- Chapter 5: Best Practice Recommendations for the Prevention and Management of Surgical Wound Complications
- Chapter 6: Best Practice Recommendations for the Prevention and Management of Diabetic Foot Ulcers
- Additional Best Practice Resources
- The Effects of Low Frequency Nerve Stimulation to Support the Healing of Venous Leg Ulcers (last updated Nov. 2016). View
- An Overview of Advanced Therapies in the Management of Diabetic Neuropathic Foot Ulcers (last updated 2015). View
- A Practical Approach to the Prevention and Management of Intertrigo, or Moisture-associated Skin Damage, due to Perspiration: Expert Consensus on Best Practice (last updated Fall 2013). View
How to cite a BPRs
If you are referencing any of the best practice recommendation articles, please use the following information:
Author AA. Title of article. In: Foundations of Best Practice for Skin and Wound Management. A supplement of Wound Care Canada; 2017 [cited Year Month Day]. Number of pages. Available from: URL.
Example: Harris CL, Kuhnke J, Haley J, Cross K, Somayaji R, Dubois J, et al. Best practice recommendations for the prevention and management of surgical wound complications. In: Foundations of Best Practice for Skin and Wound Management. A supplement of Wound Care Canada; 2017 [cited 2017 Jan 31]. 668 p. Available from:https://www.woundscanada.ca/health-care-professional/education-health-care-professional/advanced-education/12-healthcare-professional/110-supplements.
Wounds Canada offers resources to enable health-care providers to improve their practice and ensure the best possible care their patients. At the tips of your fingers are publications, digital tools and an online eBoutique (with tools for purchase).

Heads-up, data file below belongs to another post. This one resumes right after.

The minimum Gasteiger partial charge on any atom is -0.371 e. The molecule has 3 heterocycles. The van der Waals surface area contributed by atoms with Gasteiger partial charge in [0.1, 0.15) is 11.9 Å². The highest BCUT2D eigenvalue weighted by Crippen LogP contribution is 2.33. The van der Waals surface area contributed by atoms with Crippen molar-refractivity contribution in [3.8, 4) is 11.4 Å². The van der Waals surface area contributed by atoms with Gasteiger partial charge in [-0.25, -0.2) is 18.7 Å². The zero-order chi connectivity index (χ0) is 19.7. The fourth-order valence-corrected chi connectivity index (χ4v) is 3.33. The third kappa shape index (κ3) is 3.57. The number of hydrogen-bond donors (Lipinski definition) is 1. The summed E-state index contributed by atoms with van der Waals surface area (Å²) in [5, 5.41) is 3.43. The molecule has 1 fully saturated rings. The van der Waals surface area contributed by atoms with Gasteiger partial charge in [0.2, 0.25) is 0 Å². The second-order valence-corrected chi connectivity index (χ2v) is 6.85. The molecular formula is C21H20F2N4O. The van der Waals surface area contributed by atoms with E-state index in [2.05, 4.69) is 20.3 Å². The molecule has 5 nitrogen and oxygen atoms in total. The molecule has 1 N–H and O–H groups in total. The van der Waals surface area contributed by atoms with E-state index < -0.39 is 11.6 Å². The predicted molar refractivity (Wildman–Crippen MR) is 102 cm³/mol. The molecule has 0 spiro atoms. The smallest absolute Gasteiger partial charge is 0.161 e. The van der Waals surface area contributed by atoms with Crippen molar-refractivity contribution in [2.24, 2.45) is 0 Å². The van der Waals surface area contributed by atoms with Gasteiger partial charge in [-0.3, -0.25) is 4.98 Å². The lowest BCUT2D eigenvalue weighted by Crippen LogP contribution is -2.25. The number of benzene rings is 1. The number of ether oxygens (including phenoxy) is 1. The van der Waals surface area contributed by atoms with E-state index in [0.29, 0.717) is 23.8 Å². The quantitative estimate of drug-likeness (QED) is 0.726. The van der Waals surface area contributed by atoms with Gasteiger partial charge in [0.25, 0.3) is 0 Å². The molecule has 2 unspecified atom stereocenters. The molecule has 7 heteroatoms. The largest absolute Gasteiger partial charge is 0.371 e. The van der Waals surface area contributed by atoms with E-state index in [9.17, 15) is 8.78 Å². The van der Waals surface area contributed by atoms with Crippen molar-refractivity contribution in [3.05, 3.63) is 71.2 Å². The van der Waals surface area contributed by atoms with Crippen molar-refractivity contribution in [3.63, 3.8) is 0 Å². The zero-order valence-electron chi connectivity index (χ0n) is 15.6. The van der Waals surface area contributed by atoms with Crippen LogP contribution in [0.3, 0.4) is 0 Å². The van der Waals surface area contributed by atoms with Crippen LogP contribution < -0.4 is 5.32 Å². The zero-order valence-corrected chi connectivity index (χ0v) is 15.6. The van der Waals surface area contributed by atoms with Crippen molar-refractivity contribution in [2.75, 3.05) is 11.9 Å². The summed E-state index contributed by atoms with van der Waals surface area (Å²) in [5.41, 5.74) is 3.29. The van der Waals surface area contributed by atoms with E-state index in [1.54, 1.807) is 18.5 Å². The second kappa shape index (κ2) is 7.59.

Check out our latest additions: Best Practice Recommendations! Click here
Wounds Canada delivers several on-site educational opportunities across Canada each year. These workshops, led by wound care experts, provide valuable hands-on training to consolidate learning done through various preparatory activities.
More about: Focus on Prevention and Management of Venous Leg Ulcers
This self-paced program, delivered through a combination of nine online modules and a one-day onsite workshop, is aimed at nurses and allied health professionals who want a solid grounding in the prevention, assessment and management of venous leg ulcers. Using Wounds Canada’s Best Practice Recommendation documents as the jumping off point, this program will prepare novice and advanced beginner students to deliver appropriate assessment, treatment and referrals to persons with or at risk for venous leg ulcers at a competent level. Once the student successfully completes all of the interactive modules (courses) in this program and the one-day 'Skills Lab for Venous Leg Ulcers', they will receive a certificate of successful completion.
Completion of nine online e-modules is a mandatory pre-requisite for attending the one-day onsite workshop. The modules will be released in February 2018. Registered attendees will receive an email notification when the modules are available to complete. Registrants must be able to set aside 4-5 hours to complete the modules before attending the workshop. If you cannot dedicate time to complete the online portion of this program, please do not register for the workshop.